In the same way they can explore the feelings of romance, then, the writers can ponder mortality and imagine the heartbreak of losing a loved one without actually living in a soap opera. In most of these “snuff” fictions about Justin Bieber, a female character is intimately attached to the singer, either by becoming his grieving widow, nursing him in his last days of a fatal illness or being wooed by his ghost. Dr. Williams explains it as the Twilight effect. “Adolescent girls are drawn to the current contemporary literature with themes of morbidity, the afterlife, extraterrestrials and the paranormal. Teen girls often connect ideas of pain and fear, with the notion of heroic pleasure and romance.”

Stories in which Bieber comes back as a ghost can function as tools to help teens grapple with their own relationship to fame, says Dr. Williams. “When the celebrities emerge from the dead as ghosts or heavenly beings, the girls are actually returning them to their larger than life omniscience and healing their own internal teen conflict. Describing the details of the death scene can be an unconscious, yet cathartic way teens process life’s real conflicts and distress.”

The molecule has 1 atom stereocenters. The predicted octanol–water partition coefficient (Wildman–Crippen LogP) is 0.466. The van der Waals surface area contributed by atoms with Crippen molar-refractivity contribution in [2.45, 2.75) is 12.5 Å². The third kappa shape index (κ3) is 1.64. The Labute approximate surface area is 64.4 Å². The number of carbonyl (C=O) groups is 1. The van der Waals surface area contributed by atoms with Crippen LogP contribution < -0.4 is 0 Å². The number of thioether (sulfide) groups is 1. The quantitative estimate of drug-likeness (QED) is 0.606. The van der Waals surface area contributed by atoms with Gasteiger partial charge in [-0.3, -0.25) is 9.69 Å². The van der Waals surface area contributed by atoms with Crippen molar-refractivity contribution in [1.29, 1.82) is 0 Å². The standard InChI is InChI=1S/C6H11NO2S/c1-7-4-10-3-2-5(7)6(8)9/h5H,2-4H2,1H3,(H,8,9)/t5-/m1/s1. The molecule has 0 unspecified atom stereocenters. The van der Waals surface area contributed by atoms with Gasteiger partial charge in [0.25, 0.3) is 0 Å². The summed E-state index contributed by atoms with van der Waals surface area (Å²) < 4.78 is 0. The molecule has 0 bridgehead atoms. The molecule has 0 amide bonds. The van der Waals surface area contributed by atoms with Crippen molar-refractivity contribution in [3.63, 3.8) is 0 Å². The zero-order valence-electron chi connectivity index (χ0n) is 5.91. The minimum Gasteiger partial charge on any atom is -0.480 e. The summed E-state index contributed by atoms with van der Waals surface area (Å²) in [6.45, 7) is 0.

But Busse says that these morbid fanfics are a drop in the bucket compared to the larger genre of stories of the writer’s imagined trauma and recovery, like the ones where Bieber saves a girl from self-harm. “[Deathfics] are few and far between compared to the much larger and more popular ‘hurt/comfort’ genre,” Busse says, “where the pain and suffering functions as a way to bring the characters together, like a cancer victim meets Justin and they fall in love, or as a way to test their love.”

Fan fiction of this stripe can even have a therapeutic effect. “[In fan fiction], tragedies that are then survived and overcome are actually much more common,” says Busse. “They’re a very safe way to work through imagined or real trauma.”

Jessica Misener is a senior news editor at Huffington Post, and has written for Rolling Stone, The Awl and The Atlantic.